We previously did a multicentre randomised trial comparing regional block in patients having major abdominal surgery, many of whom were having potentially curative resection of cancer, mostly colon cancer.18 Patients in this MASTER trial had surgery 9-15 years ago, providing a unique opportunity to assess their cancer status and long term survival. Our aim was to identify whether epidural block reduces recurrence of cancer and improves survival. Specifically, we tested the hypothesis that epidural block for patients with comorbidity having major abdominal surgery and apparently complete resection of cancer reduces the risk of recurrence of cancer and death.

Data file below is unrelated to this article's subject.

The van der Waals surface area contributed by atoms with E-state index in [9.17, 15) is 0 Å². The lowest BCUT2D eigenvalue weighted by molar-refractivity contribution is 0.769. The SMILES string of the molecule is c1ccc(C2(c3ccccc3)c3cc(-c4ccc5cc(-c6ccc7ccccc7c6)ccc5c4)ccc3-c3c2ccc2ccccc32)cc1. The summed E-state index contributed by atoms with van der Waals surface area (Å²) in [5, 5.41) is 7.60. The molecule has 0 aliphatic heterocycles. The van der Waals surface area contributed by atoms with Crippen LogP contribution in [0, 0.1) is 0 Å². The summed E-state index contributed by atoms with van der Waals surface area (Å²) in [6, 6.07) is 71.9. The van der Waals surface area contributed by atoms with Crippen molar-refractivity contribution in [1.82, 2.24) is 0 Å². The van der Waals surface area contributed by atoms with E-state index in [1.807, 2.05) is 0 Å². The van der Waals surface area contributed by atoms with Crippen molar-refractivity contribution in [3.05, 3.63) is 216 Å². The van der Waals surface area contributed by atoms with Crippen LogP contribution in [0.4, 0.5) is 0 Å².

Study design and participants
A detailed description of the design and 30 day outcomes of the MASTER trial has been previously published.18 19 20 MASTER was a multicentre randomised clinical trial designed to test the hypothesis that combined epidural and general anaesthesia reduces the frequency of a composite end point of mortality and major postoperative complications compared with general anaesthesia and opioid analgesia.19 It enrolled 915 patients having major abdominal surgery between July 1995 and May 2001. Patients were randomly assigned to receive intraoperative epidural anaesthesia and postoperative epidural analgesia (epidural group) or postoperative intravenous opioid based analgesia (no epidural group); all patients received general anaesthesia during surgery.